Zero-G Airbus A300 for parabolic flights
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16 teams selected for next stage of ESA’s ‘Fly your Thesis!’ programme

31/10/2008 453 views 0 likes
ESA / Education

In June 2008, ESA’s Education Office launched a new programme called ‘Fly Your Thesis! – An Astronaut Experience’. This exciting programme offered an opportunity for teams of university students to fly their experiments in microgravity by participating in a series of parabolic flights on an Airbus A300 Zero-G aircraft.

After the deadline for applications passed on 31 August, the ESA Education Office set up an Evaluation Board composed of experts from ELGRA (European Low Gravity research Association), the ESA Human Spaceflight, Microgravity and Exploration Directorate, and ESA Education. Out of the 29 teams that applied for the next phase of the programme, 16 were selected, involving a total of more than 50 students.

Dr. Javier Ventura-Traveset, Head of the Communication and Education Office of the European Space Astronomy Centre (ESAC) and Chairman of the Evaluation Board explained: “We were really impressed by the very high level of the proposals received and the level of endorsement of the universities. Many European nationalities were represented in the teams and some teams even involved several countries.”

The 16 teams selected include students from the following countries: Germany (14), Italy (10), UK (10), Spain (7), Portugal (4), Norway (2), the Netherlands (2), Greece (2), Sweden (1) and Romania (1).

The selected teams

This list summarises the names of the selected teams, their university and the title of their proposed experiment:

  • Boiling Jets, University of Pisa, Italy, Gravitational and Electric Force Fields Effects on Boiling Jet Heat Transfer;
  • MuSpace, Scuola Superiore Sant'Anna, Italy, Analysis Of Metabolic And Physical Behaviour Of Engineered Muscles In Gravity-Altered Environments;
  • Sma, University of Naples Federico II, Italy, Shape Memory Alloys Adaptive Structure For Satellites Solar Panel;
  • Complex, Norwegian University of Science and Technology, Norway, The Effect Of Microgravity On Flow Birefringence In Samples Of Sodium Fluorohectorite Dispersed In Water;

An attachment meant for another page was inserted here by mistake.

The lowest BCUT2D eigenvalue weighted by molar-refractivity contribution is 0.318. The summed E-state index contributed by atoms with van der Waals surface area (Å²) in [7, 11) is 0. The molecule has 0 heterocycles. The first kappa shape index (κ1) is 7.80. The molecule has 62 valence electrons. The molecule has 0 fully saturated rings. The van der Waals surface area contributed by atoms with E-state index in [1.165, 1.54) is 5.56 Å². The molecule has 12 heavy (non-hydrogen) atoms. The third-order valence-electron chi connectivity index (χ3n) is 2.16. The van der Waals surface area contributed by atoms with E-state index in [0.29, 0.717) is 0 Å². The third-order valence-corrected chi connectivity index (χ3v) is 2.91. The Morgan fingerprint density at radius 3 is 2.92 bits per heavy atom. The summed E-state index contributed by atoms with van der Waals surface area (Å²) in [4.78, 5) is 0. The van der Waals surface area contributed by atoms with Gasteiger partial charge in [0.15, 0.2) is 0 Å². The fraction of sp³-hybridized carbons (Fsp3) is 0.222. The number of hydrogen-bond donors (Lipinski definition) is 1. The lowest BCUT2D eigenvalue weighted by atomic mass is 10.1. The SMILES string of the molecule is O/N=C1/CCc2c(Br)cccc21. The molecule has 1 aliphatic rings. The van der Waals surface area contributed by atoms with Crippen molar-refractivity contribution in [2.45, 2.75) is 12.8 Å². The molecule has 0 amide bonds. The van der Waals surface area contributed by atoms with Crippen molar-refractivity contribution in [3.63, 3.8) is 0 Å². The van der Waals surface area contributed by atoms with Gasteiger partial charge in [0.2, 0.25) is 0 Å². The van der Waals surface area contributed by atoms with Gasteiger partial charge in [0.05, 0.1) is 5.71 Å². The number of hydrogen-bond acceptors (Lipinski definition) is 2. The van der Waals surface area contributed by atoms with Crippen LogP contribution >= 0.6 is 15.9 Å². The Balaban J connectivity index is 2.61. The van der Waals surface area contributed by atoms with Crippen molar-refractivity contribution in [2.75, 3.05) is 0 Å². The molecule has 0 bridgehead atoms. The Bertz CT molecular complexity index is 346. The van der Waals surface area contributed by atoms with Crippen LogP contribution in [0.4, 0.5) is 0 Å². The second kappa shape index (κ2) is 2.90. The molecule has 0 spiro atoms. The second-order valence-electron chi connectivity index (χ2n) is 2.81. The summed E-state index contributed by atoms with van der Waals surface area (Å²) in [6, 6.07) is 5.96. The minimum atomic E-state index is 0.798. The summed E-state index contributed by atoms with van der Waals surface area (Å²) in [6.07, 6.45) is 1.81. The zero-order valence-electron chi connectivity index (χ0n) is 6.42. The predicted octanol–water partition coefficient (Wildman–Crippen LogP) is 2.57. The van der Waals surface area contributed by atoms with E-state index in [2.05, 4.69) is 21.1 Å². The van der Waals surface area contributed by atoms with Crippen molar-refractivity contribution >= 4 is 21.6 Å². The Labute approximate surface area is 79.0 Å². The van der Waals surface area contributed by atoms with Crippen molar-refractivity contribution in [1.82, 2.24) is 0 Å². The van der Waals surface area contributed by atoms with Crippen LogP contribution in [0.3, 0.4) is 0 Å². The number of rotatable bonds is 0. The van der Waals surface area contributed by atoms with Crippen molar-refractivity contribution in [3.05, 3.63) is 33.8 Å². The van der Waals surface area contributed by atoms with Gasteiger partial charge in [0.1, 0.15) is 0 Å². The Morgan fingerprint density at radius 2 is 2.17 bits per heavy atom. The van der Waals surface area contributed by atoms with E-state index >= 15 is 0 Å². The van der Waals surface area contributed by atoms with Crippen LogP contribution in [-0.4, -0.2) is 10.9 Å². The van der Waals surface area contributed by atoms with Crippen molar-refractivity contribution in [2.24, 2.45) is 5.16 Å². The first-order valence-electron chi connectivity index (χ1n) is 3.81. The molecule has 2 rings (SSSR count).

• 3G20G, Technical University Darmstadt, Germany, Effect Of Microgravity And Flight-Related Stress On Radiosensitivity;
  • Watervrees, University of Amsterdam, The Netherlands, Determination Of The Water Repellency Mechanism For Soil Particles On The Basis Of Electrostatic Surface Forces;
  • Acoubu's Team, Politechnic University of Barcelona, Spain, Multi-Bubble Sonoluminiscence in Microgravity;
  • The Dust Side Of The Force, Westfälische Wilhelms University Münster, Germany, The GT-Effect, Planet Formation And Dust Storms On Mars;
  • Team Kingston, Kingston University, United Kingdom, Chaotic Dripping In Reduced Gravity;
  • MEGraMa, University of Bonn, Germany, MEGraMa (Magnetically Excited Granular Matter);
  • Resuscitation Working Group, Martin-Luther-University Halle-Wittenberg, Germany, Cardiopulmonary Resuscitation In Microgravity: The Effectiveness Of Different Adjunct Devices;
  • Space Composite Busters, ESTACA, France - Linköping University, Sweden - Patras University, Greece, Polymeric Composite Processing and Repair;
  • BioLEx, The Open University, United Kingdom, Enzyme assay in support of BioLEx Experiment (ESMO);
  • ABCtr MicroG, Polytechnic University of Barcelona, Spain, ABC Transporters In Microgravity;
  • AstEx, The Open University, United Kingdom, Simulating Asteroidal Regoliths: Implications for Geology and Sample Return;
  • Physics_addicted, University of Porto, Portugal, New PDLC Materials Obtained From Dispersion Of LC Under Microgravity.
Students working in Zero-G
Students working in Zero-G

The selected teams are now expected to write a scientific proposal before the end of November. Teams will be invited to present their project to the Evaluation Board during a dedicated workshop to be held in December. Three or four teams will be selected to further develop and perform their experiment on an ESA Microgravity Research Campaign that will take place in Bordeaux, France, during the autumn of 2009. Some of the other teams may be offered the opportunity to perform their microgravity research at ESA ground-based facilities.

“We are really glad to see that many young scientists in Europe have a strong interest in microgravity research,” said Dr Ventura-Traveset. “This is already a success to us. We would like to congratulate the selected teams and wish them success in the next stage of selection. We would also like to thank all of the applicants for their participation and wish them good luck in their studies and future careers.”

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